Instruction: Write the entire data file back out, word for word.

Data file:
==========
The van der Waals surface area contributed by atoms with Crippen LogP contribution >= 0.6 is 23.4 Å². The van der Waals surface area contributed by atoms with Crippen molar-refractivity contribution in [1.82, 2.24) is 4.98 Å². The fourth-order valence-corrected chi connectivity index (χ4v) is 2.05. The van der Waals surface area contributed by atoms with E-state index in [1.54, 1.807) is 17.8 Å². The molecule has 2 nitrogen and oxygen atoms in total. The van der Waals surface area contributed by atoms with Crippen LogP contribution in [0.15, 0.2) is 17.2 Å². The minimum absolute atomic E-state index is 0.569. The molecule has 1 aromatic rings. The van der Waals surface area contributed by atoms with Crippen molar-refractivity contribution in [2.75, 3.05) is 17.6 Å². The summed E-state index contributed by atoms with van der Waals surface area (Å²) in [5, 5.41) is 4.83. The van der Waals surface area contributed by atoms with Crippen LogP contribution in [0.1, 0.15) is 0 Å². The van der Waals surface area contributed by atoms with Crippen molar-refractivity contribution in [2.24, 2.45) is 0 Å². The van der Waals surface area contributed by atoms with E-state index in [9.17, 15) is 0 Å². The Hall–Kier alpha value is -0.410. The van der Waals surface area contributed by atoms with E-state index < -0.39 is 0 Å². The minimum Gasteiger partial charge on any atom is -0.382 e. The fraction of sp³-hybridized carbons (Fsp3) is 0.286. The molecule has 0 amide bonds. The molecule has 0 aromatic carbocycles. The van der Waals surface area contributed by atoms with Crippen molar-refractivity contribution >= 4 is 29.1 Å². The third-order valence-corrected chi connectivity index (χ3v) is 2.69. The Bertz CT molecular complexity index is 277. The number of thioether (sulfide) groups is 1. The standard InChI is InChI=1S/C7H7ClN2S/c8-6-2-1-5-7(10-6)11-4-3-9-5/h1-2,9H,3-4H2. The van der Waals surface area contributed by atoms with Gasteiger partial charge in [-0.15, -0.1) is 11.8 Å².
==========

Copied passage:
The van der Waals surface area contributed by atoms with Crippen LogP contribution >= 0.6 is 23.4 Å². The van der Waals surface area contributed by atoms with Crippen molar-refractivity contribution in [1.82, 2.24) is 4.98 Å². The fourth-order valence-corrected chi connectivity index (χ4v) is 2.05. The van der Waals surface area contributed by atoms with E-state index in [1.54, 1.807) is 17.8 Å². The molecule has 2 nitrogen and oxygen atoms in total. The van der Waals surface area contributed by atoms with Crippen LogP contribution in [0.15, 0.2) is 17.2 Å². The minimum absolute atomic E-state index is 0.569. The molecule has 1 aromatic rings. The van der Waals surface area contributed by atoms with Crippen molar-refractivity contribution in [2.75, 3.05) is 17.6 Å². The summed E-state index contributed by atoms with van der Waals surface area (Å²) in [5, 5.41) is 4.83. The van der Waals surface area contributed by atoms with Crippen LogP contribution in [0.1, 0.15) is 0 Å². The van der Waals surface area contributed by atoms with Crippen molar-refractivity contribution in [2.24, 2.45) is 0 Å². The van der Waals surface area contributed by atoms with E-state index in [9.17, 15) is 0 Å². The Hall–Kier alpha value is -0.410. The van der Waals surface area contributed by atoms with E-state index < -0.39 is 0 Å². The minimum Gasteiger partial charge on any atom is -0.382 e. The fraction of sp³-hybridized carbons (Fsp3) is 0.286. The molecule has 0 amide bonds. The molecule has 0 aromatic carbocycles. The van der Waals surface area contributed by atoms with Crippen molar-refractivity contribution >= 4 is 29.1 Å². The third-order valence-corrected chi connectivity index (χ3v) is 2.69. The Bertz CT molecular complexity index is 277. The number of thioether (sulfide) groups is 1. The standard InChI is InChI=1S/C7H7ClN2S/c8-6-2-1-5-7(10-6)11-4-3-9-5/h1-2,9H,3-4H2. The van der Waals surface area contributed by atoms with Gasteiger partial charge in [-0.15, -0.1) is 11.8 Å².